Three Uses of the Law


My pastor talked about the three uses of the law. What are they?


Psalm 119:165 Great peace have those who love your law.

The law is still relevant in the new covenant (Matt. 24:35). The three "uses" of the law are:

(1) Pedagogical Use. The law reveals the perfect righteousness of God and our own coming short of it. Through the law is the knowledge of sin (Rom. 3:20; 4:15; 5:13). Our sinful nature uses this knowledge for further rebellion (Rom. 7:7-11) and making us worthy of judgment. Additionally, by revealing to us our need of pardon, the law leads us to Christ in repentance and faith (Gal. 3:19-24). In one sense, with regard to condemnation, those in Christ are not under the law (Rom. 6:14; 8:1-4). However, we are under the law in another respect: it reveals to us that we are still sinners (Rom. 3:23) in need of continual repentance and forgiveness (1 John 1:8-9) and Christ's provision (Rom. 8:34; Heb 7:25).

(2) Civil Use: The law restrains evil through punishment. Though the law cannot change the heart, it can inhibit sin by threats of judgment, especially when backed by a civil code that administers punishment for proven offences (Deut. 13:6-11; 19:16-21; Rom. 13:3-4). Although obedience out of the love of God is the ideal for which every Christian should strive (1 John 4:18), society still benefits from this restraining use of the law.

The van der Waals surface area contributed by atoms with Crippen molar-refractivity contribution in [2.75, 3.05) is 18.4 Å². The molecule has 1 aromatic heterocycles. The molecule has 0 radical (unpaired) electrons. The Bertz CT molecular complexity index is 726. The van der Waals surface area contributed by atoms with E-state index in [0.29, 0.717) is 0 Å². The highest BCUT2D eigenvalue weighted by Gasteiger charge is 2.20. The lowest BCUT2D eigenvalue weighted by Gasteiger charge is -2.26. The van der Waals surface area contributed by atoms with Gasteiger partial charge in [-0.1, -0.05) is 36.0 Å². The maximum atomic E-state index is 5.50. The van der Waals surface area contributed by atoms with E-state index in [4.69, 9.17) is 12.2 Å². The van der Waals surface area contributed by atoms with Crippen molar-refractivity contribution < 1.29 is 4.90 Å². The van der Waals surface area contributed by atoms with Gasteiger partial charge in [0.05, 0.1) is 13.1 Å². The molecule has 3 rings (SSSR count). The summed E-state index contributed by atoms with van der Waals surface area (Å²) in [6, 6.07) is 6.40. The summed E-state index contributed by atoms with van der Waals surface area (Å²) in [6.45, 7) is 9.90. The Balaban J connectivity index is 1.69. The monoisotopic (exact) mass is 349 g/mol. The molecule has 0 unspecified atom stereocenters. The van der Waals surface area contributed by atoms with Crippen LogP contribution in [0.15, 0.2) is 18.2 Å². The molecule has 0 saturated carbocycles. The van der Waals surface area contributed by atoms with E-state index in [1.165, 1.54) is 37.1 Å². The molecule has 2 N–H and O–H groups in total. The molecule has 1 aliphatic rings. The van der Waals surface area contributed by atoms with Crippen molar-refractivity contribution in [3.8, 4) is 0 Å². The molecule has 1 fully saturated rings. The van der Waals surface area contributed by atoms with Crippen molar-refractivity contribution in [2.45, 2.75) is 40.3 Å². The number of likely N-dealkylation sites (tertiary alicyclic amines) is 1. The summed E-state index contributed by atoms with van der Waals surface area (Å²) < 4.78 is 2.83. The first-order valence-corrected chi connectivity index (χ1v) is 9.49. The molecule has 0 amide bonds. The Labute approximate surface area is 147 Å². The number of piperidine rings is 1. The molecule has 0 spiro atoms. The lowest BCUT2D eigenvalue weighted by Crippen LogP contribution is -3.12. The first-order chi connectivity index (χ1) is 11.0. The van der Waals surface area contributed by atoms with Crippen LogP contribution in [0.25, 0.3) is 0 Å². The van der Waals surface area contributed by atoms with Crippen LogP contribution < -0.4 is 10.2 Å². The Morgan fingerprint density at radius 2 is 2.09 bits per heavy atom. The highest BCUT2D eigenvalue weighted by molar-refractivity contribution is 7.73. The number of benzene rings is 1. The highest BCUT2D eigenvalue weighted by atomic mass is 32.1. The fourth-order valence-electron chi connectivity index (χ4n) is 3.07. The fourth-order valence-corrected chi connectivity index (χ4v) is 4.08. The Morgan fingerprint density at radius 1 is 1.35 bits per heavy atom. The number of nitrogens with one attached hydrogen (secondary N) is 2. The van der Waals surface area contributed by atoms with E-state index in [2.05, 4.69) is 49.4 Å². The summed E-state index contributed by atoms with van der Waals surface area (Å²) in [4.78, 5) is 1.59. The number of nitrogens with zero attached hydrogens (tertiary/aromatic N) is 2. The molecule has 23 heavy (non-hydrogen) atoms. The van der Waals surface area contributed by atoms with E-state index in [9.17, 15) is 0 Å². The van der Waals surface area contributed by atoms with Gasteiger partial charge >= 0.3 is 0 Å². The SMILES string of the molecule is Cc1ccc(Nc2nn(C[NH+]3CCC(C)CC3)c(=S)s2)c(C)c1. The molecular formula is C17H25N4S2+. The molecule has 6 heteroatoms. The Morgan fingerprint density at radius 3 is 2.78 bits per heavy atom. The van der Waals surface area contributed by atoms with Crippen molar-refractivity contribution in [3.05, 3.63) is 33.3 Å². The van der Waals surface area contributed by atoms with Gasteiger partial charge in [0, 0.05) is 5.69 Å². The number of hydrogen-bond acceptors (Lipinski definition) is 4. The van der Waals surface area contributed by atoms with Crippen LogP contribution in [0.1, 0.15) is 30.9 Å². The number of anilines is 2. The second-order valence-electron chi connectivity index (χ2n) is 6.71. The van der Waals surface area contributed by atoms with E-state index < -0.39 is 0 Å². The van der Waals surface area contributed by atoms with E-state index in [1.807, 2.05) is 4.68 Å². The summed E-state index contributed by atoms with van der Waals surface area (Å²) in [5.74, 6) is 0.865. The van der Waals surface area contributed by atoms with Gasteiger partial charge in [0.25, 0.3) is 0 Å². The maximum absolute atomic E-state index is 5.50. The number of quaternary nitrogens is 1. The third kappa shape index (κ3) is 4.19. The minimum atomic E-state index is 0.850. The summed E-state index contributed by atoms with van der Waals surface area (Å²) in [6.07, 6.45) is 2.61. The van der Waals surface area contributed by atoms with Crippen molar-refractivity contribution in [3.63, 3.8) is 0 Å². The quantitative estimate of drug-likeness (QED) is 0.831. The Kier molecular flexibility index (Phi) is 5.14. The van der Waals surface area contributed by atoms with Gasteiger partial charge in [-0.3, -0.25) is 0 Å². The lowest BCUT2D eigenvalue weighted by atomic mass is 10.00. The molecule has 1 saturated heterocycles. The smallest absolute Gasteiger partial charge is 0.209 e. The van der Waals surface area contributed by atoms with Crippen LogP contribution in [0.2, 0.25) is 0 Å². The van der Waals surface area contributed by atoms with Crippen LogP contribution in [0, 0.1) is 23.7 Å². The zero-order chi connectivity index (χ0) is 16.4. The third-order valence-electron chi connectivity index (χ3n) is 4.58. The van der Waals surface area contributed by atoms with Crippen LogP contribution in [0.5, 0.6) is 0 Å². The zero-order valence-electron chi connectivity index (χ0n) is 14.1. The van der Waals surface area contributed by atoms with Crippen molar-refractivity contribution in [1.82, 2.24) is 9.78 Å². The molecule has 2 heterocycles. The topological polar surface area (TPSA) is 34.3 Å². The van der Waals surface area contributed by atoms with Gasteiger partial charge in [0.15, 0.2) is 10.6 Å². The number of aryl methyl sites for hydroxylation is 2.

(3) Moral or Normative Use: The moral standards of the law provide guidance for believers as they seek to live in humble gratitude for the grace God has shown us. The whole law expresses God's unchanging character and thus its moral dimension remains normative for all time (Matt. 5:17-19; Rom. 3:31; 13:8-9; Eph. 6:2; Jam. 2:10-11; 1 John 2:3-7; cf. BC 25; HC 91; WCF 19). Calvin considered the moral guidance of the law its principal use in the sense that the other uses occur only because of sin's presence in the world; whereas its moral use derives directly from God's character. (1 Cor. 9:12).

To understand these three uses of the law, an example may be helpful. Consider the command "You shall not steal" (Exod. 20:15). The first use of this commandment reveals that stealing is a sin condemned by God and that we are inclined to steal. If we steal we need pardon. Since forgiveness is only in Christ, the law leads us to Christ in repentance and faith. In the civil use of the law, society is directed concerning the responsibility of the state to protect property, etc. Laws and their respective punishments consistent with this commandment should exist to inhibit theft. In the moral use of the law, we see that this law remains for the Christian as a necessary guide for his path of holiness. By this law we know what God expects and the high goal of holiness to which we should aim. We are reminded to avoid stealing and to cultivate honest relations with one another.


Richard Pratt, General Editor. Spirit of the Reformation Study Bible, Zondervan, Grand Rapids, MI, 2003.

Answer by Dr. Joseph R. Nally, Jr.

Dr. Joseph R. Nally, Jr., D.D., M.Div. is the Theological Editor at Third Millennium Ministries (Thirdmill).